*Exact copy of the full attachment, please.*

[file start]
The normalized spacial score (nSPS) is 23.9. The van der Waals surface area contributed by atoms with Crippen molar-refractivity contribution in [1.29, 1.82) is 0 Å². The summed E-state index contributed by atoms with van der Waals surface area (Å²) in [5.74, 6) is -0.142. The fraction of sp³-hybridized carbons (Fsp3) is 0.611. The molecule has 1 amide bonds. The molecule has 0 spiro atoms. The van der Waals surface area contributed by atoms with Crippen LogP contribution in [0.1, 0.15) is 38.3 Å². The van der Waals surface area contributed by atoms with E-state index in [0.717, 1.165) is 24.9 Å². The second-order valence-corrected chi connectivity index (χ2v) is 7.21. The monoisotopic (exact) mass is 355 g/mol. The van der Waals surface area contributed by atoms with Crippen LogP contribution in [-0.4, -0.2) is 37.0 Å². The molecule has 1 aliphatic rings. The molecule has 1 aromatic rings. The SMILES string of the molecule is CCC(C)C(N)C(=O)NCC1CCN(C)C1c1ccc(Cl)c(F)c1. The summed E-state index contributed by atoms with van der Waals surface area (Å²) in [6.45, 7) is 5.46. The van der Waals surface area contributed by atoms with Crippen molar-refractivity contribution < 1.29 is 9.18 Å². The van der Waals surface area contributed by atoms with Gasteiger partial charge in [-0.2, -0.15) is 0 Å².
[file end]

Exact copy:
The normalized spacial score (nSPS) is 23.9. The van der Waals surface area contributed by atoms with Crippen molar-refractivity contribution in [1.29, 1.82) is 0 Å². The summed E-state index contributed by atoms with van der Waals surface area (Å²) in [5.74, 6) is -0.142. The fraction of sp³-hybridized carbons (Fsp3) is 0.611. The molecule has 1 amide bonds. The molecule has 0 spiro atoms. The van der Waals surface area contributed by atoms with Crippen LogP contribution in [0.1, 0.15) is 38.3 Å². The van der Waals surface area contributed by atoms with E-state index in [0.717, 1.165) is 24.9 Å². The second-order valence-corrected chi connectivity index (χ2v) is 7.21. The monoisotopic (exact) mass is 355 g/mol. The van der Waals surface area contributed by atoms with Crippen LogP contribution in [-0.4, -0.2) is 37.0 Å². The molecule has 1 aliphatic rings. The molecule has 1 aromatic rings. The SMILES string of the molecule is CCC(C)C(N)C(=O)NCC1CCN(C)C1c1ccc(Cl)c(F)c1. The summed E-state index contributed by atoms with van der Waals surface area (Å²) in [6.45, 7) is 5.46. The van der Waals surface area contributed by atoms with Crippen molar-refractivity contribution < 1.29 is 9.18 Å². The van der Waals surface area contributed by atoms with Gasteiger partial charge in [-0.2, -0.15) is 0 Å².